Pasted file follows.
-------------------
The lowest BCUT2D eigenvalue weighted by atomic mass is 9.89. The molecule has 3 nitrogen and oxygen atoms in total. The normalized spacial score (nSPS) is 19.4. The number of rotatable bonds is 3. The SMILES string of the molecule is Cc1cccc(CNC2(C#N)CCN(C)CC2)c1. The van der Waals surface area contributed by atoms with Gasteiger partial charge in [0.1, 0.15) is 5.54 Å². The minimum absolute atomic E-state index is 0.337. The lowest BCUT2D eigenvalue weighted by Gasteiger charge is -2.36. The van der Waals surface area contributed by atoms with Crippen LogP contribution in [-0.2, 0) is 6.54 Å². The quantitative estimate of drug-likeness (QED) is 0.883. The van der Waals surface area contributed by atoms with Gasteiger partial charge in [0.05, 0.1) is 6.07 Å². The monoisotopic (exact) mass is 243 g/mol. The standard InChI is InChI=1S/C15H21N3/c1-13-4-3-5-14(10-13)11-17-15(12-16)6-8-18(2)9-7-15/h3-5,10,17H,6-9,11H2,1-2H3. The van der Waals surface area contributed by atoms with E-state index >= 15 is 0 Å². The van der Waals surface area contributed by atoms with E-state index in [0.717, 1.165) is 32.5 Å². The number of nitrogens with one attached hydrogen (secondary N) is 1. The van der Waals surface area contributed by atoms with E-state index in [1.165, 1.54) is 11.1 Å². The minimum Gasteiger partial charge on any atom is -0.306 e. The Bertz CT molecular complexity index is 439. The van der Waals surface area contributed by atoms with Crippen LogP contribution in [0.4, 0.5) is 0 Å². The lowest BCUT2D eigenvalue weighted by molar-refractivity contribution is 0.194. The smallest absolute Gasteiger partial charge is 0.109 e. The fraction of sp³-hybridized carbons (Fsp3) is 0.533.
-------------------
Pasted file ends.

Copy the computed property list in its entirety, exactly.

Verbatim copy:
The lowest BCUT2D eigenvalue weighted by atomic mass is 9.89. The molecule has 3 nitrogen and oxygen atoms in total. The normalized spacial score (nSPS) is 19.4. The number of rotatable bonds is 3. The SMILES string of the molecule is Cc1cccc(CNC2(C#N)CCN(C)CC2)c1. The van der Waals surface area contributed by atoms with Gasteiger partial charge in [0.1, 0.15) is 5.54 Å². The minimum absolute atomic E-state index is 0.337. The lowest BCUT2D eigenvalue weighted by Gasteiger charge is -2.36. The van der Waals surface area contributed by atoms with Crippen LogP contribution in [-0.2, 0) is 6.54 Å². The quantitative estimate of drug-likeness (QED) is 0.883. The van der Waals surface area contributed by atoms with Gasteiger partial charge in [0.05, 0.1) is 6.07 Å². The monoisotopic (exact) mass is 243 g/mol. The standard InChI is InChI=1S/C15H21N3/c1-13-4-3-5-14(10-13)11-17-15(12-16)6-8-18(2)9-7-15/h3-5,10,17H,6-9,11H2,1-2H3. The van der Waals surface area contributed by atoms with E-state index >= 15 is 0 Å². The van der Waals surface area contributed by atoms with E-state index in [0.717, 1.165) is 32.5 Å². The number of nitrogens with one attached hydrogen (secondary N) is 1. The van der Waals surface area contributed by atoms with E-state index in [1.165, 1.54) is 11.1 Å². The minimum Gasteiger partial charge on any atom is -0.306 e. The Bertz CT molecular complexity index is 439. The van der Waals surface area contributed by atoms with Crippen LogP contribution in [0.4, 0.5) is 0 Å². The lowest BCUT2D eigenvalue weighted by molar-refractivity contribution is 0.194. The smallest absolute Gasteiger partial charge is 0.109 e. The fraction of sp³-hybridized carbons (Fsp3) is 0.533.